Db
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Old Mar 2, 2016, 1:59pm   #78
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You have it reversed. Think about buyers and sellers and the level of activity and what that does to price. Activity begins to increase on the 12th and price rises. Therefore, buyers are not only absorbing supply but pushing price higher. There are more buyers, not less. And as they succeed in pushing price higher, those who were short begin covering, which is why price is able to advance with so little effort during the week of the 25th.
Please clarify - when you refer to the 12th above do you mean 12-Jan or 12-Feb? I think when you say week of 25th you refer to Jan-25th. In lieu of volume figures is activity determined by the increase in difference between the daily high and low?

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The low is reached on the 20th. There is then a test on 2/2. This RET, however, is not confirmed, and there is a further test bottoming on 2/11. At which point do you switch to the hourly and begin trading this? What do you look for? Where in real time would you look for a trading opportunity? Or, if trading the daily, again, where would you begin trading it? What do you look for, etc? Would you wait for the reaction? How would you know whether or not it was the "real" reaction? How would you manage this?

Db
The RET is not confirmed because a higher high was not made. after 2-Feb price advanced toward LSH but supply prevented it advancing - does this indicate supply was not exhausted on the 20-Jan? In which case wouldn't one have anticipated a need to draw a SL one the DL was broken? [the DL on the chart was between 20-Jan and 26-Jan extended upwards]

If I'm confident the 20-Jan low was the climatic low and buyers are in charge now. If I see price fail to make a higher high after the first test then I should expect another test - assuming there is still resistance from supply. 9-Feb sees price fall considerably through the LSL and close near the low of the day. The next higher swing low after 20-Jan is 26-Jan. If price holds above that point then could the test be considered real? If trading the daily a long position could be entered above the 9-Feb swing low with a stop at 26-Jan swing low price?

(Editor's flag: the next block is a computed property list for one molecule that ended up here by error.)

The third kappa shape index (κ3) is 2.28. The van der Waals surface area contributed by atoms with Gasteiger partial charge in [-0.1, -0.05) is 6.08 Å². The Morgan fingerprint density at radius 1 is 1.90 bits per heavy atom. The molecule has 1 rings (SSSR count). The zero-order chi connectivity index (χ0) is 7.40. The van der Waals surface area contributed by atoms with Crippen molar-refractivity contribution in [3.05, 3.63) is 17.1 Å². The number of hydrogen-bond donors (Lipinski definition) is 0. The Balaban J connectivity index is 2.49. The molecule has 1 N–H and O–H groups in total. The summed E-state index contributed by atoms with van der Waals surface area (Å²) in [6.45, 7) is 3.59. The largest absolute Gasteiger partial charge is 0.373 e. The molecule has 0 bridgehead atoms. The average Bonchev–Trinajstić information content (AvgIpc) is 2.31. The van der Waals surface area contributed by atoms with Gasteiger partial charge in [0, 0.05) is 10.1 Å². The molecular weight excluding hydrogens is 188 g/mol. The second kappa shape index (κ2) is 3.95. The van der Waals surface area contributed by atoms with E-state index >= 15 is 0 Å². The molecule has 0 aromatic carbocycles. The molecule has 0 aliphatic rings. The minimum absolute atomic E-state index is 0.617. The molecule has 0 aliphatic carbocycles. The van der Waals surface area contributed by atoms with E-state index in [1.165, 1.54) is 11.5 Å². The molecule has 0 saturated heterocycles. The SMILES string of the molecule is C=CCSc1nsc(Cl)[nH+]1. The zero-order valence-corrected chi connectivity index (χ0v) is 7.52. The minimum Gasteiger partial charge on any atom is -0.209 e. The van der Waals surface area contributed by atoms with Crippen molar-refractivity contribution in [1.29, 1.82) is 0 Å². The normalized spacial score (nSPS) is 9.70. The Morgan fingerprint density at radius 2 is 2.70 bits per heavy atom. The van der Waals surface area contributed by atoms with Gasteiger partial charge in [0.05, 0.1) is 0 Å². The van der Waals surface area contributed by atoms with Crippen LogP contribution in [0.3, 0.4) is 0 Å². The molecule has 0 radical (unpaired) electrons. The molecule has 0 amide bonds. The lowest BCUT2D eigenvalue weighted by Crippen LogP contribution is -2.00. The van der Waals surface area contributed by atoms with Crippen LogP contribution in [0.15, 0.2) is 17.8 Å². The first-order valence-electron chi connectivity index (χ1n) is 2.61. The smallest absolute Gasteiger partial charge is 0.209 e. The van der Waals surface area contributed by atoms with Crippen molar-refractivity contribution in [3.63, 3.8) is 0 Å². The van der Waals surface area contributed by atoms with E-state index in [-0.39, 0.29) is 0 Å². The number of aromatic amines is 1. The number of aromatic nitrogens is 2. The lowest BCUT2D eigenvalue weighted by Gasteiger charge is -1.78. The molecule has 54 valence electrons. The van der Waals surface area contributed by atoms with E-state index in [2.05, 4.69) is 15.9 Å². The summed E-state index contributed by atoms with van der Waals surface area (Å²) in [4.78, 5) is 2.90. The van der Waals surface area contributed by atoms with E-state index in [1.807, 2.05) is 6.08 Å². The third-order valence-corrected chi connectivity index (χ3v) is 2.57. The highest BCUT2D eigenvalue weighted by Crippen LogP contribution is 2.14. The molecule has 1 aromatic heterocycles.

I'm honestly not sure how to transition from the daily to hourly charts to find an entry. My assumption would be to use the daily to find reasonable entry prices as I have read what you write about key market participants and big players paying attention to daily high/lows. Keep in mind the daily LOLR is up and find a corresponding situation on the hourly?

I think it might be better for me to continue to read about analysing the market price and volume information from Wyckoff and your own material before thinking about making entries? Unless you think otherwise. I'm happy to go slow and steady.
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Old Mar 2, 2016, 5:11pm   #79
 
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Please clarify - when you refer to the 12th above do you mean 12-Jan or 12-Feb? I think when you say week of 25th you refer to Jan-25th. In lieu of volume figures is activity determined by the increase in difference between the daily high and low?

Jan 12. By the following week, it's all over. Volume is necessary to determine activity unless one is watching price move. But no one but daytraders are going to be doing that. One can have an increase in difference between daily highs and lows with no increase in activity at all. An increase in the difference simply means an increase in disagreement.

The RET is not confirmed because a higher high was not made. after 2-Feb price advanced toward LSH but supply prevented it advancing - does this indicate supply was not exhausted on the 20-Jan? In which case wouldn't one have anticipated a need to draw a SL one the DL was broken? [the DL on the chart was between 20-Jan and 26-Jan extended upwards]

The rally is called a "technical" rally, usually consisting of at least some short-covering. In order to determine whether or not the buying was "real", one must see how price behaves after the test. If there's genuine interest, price will rise; if not, it will fall and generally make a lower low. However, price has to get past the swing high of the technical rally. If it doesn't, then you're looking forward to ranging. All this is explained in Wyckoff's analysis of the NYT Average.